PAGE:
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New Block Proof Tool To Power Discrete Math Instruction

Discrete mathematics is a foundational subject for computer science students, but it can also be a challenging one to teach. 

Challenge with teaching proofs 

Proofs are a case in point. Proofs are a difficult concept to help students master, because instructors should work one-to-one with learners to edit their work and point out mistakes. It’s a lot like teaching writing – labor intensive. But in typical large discrete math classes, this approach becomes untenable. Instructors don’t have the bandwidth to review and grade hundreds of proofs written by students and provide individual feedback.

As a computer science professor at University of California, Irvine, and the author of the Discrete Mathematics zyBook, I’ve been working with the zyBooks content team to overcome this challenge.  We’re releasing a new block proof tool this fall that will be included in both the Discrete Math and Linear Algebra zyBooks. The tool is a major update that gives instructors the capability to directly assess and teach proof writing skills and do it at scale to accommodate large classes.

“The tool is a major update that gives instructors the capability to directly assess and teach proof writing skills and do it at scale to accommodate large classes.”

Dr. Sandy Irani

How the block proof tool works

The block proof tool is a software tool that automates how students engage with proofs. While it doesn’t replace writing proofs, the tool gives students a scaffolded proof-writing experience, allowing them to drag and drop prewritten proof lines into the correct order instead of starting from scratch. It also provides students immediate feedback on and reinforcement for their work. The goal of these exercises is to teach students how to reason and how to articulate that reasoning. We’ve created block proof exercises for logic-based and text-based proofs, and these are integrated throughout the book.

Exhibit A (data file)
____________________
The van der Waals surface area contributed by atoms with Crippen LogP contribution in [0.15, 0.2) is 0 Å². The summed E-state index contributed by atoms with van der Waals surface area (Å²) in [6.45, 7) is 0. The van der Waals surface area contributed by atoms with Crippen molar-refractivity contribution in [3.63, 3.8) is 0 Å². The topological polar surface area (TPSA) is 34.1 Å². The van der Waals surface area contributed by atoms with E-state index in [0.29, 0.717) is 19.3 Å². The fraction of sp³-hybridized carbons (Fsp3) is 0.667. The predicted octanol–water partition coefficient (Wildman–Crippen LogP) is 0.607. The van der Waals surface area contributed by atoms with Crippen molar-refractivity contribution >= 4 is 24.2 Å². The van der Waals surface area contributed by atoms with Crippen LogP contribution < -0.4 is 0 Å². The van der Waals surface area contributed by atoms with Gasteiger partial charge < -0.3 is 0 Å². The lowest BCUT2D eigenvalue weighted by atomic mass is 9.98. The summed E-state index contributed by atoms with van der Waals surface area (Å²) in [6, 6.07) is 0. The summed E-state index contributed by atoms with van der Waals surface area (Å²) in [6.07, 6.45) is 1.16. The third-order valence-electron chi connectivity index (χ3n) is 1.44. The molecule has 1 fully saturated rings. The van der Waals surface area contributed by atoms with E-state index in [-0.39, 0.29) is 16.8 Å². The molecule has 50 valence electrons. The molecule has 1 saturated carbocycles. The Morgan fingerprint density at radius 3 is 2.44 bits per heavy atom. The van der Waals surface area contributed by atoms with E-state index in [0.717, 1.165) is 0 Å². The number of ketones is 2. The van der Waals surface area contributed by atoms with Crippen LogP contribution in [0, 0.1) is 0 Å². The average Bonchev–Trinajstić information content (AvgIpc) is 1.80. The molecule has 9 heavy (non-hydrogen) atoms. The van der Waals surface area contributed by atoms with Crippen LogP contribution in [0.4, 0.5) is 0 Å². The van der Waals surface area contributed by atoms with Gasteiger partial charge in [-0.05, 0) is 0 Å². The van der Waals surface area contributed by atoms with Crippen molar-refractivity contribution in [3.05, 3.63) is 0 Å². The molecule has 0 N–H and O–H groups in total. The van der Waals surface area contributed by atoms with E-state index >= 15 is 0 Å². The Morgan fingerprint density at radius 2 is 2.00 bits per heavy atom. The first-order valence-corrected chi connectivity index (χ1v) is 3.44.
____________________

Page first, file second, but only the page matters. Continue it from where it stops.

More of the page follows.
The block proof tool in action 

In this video, Dr. Irani explains how students learn with the new block proof tool. 


Related research

Efficiency of Learning from Proof Blocks vs. Writing Proofs


Dr. Cay Horstmann: Three Key Insights for Teaching Programming

Dr. Cay Horstmann is a renowned computer science educator and the author of classic textbooks that have transformed the discipline, including Python for Everyone, Big Java: Late Objects and Big C++ Late Objects, all available in zyBook versions. 

In this interview, Dr. Horstmann shares three key insights for teaching programming that every computer science instructor should add to their pedagogical playbook. 

Let’s start with the challenges of teaching programming. What do you see? 

Dr. Horstmann  Computer science involves mastering a range of subjects, but what seems to be the biggest challenge for many students is programming. And I think the traditional teaching method, which often gives students four or five projects that last for several weeks, is simply not an effective approach to developing those coding skills. 

What happens? Students join what they like to call a “study group,” where one person usually writes the bulk of the code and the others don’t really learn very much. And then they move on to CS2. And you meet the CS2 instructor in the hallway and they’re livid. They want to know, how come the students finished a full semester of CS1 and they can’t program a simple loop? 

What’s an alternative approach? 

Dr. Horstmann What students really need to do, first and foremost, is practice coding in small chunks. Students learn by doing a lot of stuff, over and over. So literally, the way to teach loops is to make sure that students write 100 loops. And then the 101st one will not be all that hard.